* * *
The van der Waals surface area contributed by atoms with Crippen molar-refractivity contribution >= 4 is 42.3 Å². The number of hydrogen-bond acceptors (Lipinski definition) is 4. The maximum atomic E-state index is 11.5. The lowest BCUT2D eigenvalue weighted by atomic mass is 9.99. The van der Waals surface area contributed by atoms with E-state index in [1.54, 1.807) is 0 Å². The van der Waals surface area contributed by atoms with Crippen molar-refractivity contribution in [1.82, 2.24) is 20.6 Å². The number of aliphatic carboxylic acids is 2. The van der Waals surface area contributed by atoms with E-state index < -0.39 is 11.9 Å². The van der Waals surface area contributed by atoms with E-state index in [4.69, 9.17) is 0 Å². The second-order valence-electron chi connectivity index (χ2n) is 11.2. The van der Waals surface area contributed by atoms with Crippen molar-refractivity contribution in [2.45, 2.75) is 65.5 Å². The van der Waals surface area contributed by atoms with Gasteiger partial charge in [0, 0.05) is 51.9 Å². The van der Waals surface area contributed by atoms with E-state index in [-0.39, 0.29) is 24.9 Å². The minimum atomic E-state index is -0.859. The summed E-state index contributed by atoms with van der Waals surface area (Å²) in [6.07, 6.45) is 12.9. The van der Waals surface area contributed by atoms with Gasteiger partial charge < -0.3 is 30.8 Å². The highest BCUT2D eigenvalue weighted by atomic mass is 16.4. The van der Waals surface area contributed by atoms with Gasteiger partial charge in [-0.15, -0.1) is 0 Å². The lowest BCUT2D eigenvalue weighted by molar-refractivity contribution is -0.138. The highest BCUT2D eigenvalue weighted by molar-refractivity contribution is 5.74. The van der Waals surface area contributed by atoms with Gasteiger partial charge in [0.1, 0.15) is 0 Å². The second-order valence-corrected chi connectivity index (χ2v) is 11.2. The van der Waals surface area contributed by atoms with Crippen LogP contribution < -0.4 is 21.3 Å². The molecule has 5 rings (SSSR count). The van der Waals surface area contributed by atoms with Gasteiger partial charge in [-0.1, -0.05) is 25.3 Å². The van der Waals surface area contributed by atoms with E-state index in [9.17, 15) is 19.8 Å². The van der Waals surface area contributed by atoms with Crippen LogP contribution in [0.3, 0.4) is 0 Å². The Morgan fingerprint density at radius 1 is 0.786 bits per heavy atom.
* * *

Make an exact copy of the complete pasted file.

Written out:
The van der Waals surface area contributed by atoms with Crippen molar-refractivity contribution >= 4 is 42.3 Å². The number of hydrogen-bond acceptors (Lipinski definition) is 4. The maximum atomic E-state index is 11.5. The lowest BCUT2D eigenvalue weighted by atomic mass is 9.99. The van der Waals surface area contributed by atoms with E-state index in [1.54, 1.807) is 0 Å². The van der Waals surface area contributed by atoms with Crippen molar-refractivity contribution in [1.82, 2.24) is 20.6 Å². The number of aliphatic carboxylic acids is 2. The van der Waals surface area contributed by atoms with E-state index < -0.39 is 11.9 Å². The van der Waals surface area contributed by atoms with E-state index in [4.69, 9.17) is 0 Å². The second-order valence-electron chi connectivity index (χ2n) is 11.2. The van der Waals surface area contributed by atoms with Crippen molar-refractivity contribution in [2.45, 2.75) is 65.5 Å². The van der Waals surface area contributed by atoms with Gasteiger partial charge in [0, 0.05) is 51.9 Å². The van der Waals surface area contributed by atoms with E-state index in [-0.39, 0.29) is 24.9 Å². The minimum atomic E-state index is -0.859. The summed E-state index contributed by atoms with van der Waals surface area (Å²) in [6.07, 6.45) is 12.9. The van der Waals surface area contributed by atoms with Gasteiger partial charge < -0.3 is 30.8 Å². The highest BCUT2D eigenvalue weighted by atomic mass is 16.4. The van der Waals surface area contributed by atoms with Gasteiger partial charge in [-0.15, -0.1) is 0 Å². The lowest BCUT2D eigenvalue weighted by molar-refractivity contribution is -0.138. The highest BCUT2D eigenvalue weighted by molar-refractivity contribution is 5.74. The van der Waals surface area contributed by atoms with Gasteiger partial charge in [0.1, 0.15) is 0 Å². The second-order valence-corrected chi connectivity index (χ2v) is 11.2. The van der Waals surface area contributed by atoms with Crippen LogP contribution < -0.4 is 21.3 Å². The molecule has 5 rings (SSSR count). The van der Waals surface area contributed by atoms with Gasteiger partial charge in [-0.1, -0.05) is 25.3 Å². The van der Waals surface area contributed by atoms with E-state index in [9.17, 15) is 19.8 Å². The van der Waals surface area contributed by atoms with Crippen LogP contribution in [0.3, 0.4) is 0 Å². The Morgan fingerprint density at radius 1 is 0.786 bits per heavy atom.